When Iran showcased its Dewar-E-Meharbani (a project for social betterment) there were many similar projects similar that took place around Asia. Ours was inspired by the initial project as well but with a different touch. Our group for the project collaborated with the DO GOOD MOB and set up “Ghubaara-E-Meharbani”, which was aimed at street children. Basically, the idea was to spread love on Valentine day through small gestures. Our small gesture included giving out free candy and balloons. The project took place in F-7, Jinnah Super Market Islamabad.

Initiating ghubaara-e-meharbani
Initiating ghubaara-e-meharbani

Our target audiences were street children and the unfortunate people living on the street who are not able to afford the simple luxuries of life. The primary objective of the social project was to deliver the values of being kind to children and the under privilege class, the secondary objective was to make known that kindness is an act of love that is rarely showcased in our society to strangers. The government banned valentine day and this provided the perfect opportunity to raise awareness that love need not be specified to a partner always, but comes in general acts of being kind towards other people. This brought focus to the idea of love and kindness to strangers or people we meet on the streets in our daily life.

Children playing with balloons after we initiated the wall

The name Ghubaara-E-Meharbani originated from the concept of filling balloons with candies that were hung at a wall and everyone was encouraged to take one. What we often see is hesitation among children and people in general when they receive something nice from strangers. The wall invited everyone to participate to a full extent. Our wall was fully assembled around 11 am which on a weekend in the twin city is very early but as soon as we started there were children lurking around eager to see what we were setting up.

Around the same time we were in the process of setting up the wall, Channel 24 came to report on our project. Being recognized for your projects of social betterment is actually a very nice feeling that motivates you to do more. The wall was initiated at around 11:30 while my group members gave interview to the news channel reporter.

Mohammad Mehtaab, a teenage boy had an air machine to fill balloons with and was awesome enough to help us out throughout the event. At first, the children were a bit reluctant to go near the wall and get something but from our teams encouragement they overcame their doubts. After a while, kids were seen playing with balloons and even were kind enough to inflate some later.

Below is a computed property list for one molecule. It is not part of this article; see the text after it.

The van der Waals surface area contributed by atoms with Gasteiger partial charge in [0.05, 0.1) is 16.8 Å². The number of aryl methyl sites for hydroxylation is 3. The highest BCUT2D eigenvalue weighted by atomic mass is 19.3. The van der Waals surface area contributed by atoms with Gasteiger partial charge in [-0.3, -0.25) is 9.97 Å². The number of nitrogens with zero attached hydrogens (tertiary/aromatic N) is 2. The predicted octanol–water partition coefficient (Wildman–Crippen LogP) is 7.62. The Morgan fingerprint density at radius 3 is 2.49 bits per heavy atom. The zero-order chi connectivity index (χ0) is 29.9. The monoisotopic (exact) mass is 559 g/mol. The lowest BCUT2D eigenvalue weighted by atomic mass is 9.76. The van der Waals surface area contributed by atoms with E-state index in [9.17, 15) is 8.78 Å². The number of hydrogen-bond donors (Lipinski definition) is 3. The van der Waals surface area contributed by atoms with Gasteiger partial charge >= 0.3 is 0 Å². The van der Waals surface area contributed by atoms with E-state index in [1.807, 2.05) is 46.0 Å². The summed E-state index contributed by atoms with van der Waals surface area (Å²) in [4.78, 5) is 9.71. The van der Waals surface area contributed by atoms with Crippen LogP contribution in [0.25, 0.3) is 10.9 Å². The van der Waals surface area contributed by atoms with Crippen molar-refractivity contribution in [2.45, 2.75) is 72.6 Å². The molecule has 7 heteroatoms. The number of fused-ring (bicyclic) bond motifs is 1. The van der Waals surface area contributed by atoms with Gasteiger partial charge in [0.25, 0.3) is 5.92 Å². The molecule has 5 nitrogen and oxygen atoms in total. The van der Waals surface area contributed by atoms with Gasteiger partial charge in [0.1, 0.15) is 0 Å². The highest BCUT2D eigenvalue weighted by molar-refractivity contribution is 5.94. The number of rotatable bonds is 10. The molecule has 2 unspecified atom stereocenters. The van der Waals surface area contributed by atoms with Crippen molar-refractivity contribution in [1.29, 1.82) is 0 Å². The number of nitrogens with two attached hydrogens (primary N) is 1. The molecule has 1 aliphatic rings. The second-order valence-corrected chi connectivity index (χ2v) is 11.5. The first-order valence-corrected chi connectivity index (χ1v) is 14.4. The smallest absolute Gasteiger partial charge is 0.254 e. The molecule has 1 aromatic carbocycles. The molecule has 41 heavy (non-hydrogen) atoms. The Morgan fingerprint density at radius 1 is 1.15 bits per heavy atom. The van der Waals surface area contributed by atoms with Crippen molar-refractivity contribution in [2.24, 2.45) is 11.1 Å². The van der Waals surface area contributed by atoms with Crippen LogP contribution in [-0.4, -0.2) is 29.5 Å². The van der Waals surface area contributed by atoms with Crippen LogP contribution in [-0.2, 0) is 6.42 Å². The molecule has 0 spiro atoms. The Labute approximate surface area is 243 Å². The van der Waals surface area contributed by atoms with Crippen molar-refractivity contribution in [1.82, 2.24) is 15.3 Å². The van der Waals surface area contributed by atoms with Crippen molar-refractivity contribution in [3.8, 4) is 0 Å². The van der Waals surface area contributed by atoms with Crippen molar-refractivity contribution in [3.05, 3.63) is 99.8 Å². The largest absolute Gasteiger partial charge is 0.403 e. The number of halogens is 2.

Sheer joy while playing with balloons
Sheer joy while playing with balloons

This was a social project so mobilizing the people around us was very important. Our team went ahead to convince people to participate by blowing up balloons and giving it to the children in the crowd. A group of boys travelling all the way from Lahore were kind enough to participate in our social cause by inflating balloons and giving it to children nearby.

Our supplies ran out around 2:30 and it took us half an hour to disassemble our setup. Around the time we were all going to grab a bite, a child came up begging. But, we really did not have anything with us except a balloon that we gave to her. Seeing her smile made my day, honestly.

A basket can put a smile on someones face.
A basket can put a smile on someones face.

Ghubaara-e-meharbani taught me the value of being nice to people around me regardless of who they are. Normally, street children who are seen begging get shooed away or even badly treated but this invoked the idea of treating them with kindness because after all, every being deserves to be treated with respect.


Leave a Reply

Fill in your details below or click an icon to log in: Logo

You are commenting using your account. Log Out /  Change )

Google+ photo

You are commenting using your Google+ account. Log Out /  Change )

Twitter picture

You are commenting using your Twitter account. Log Out /  Change )

Facebook photo

You are commenting using your Facebook account. Log Out /  Change )


Connecting to %s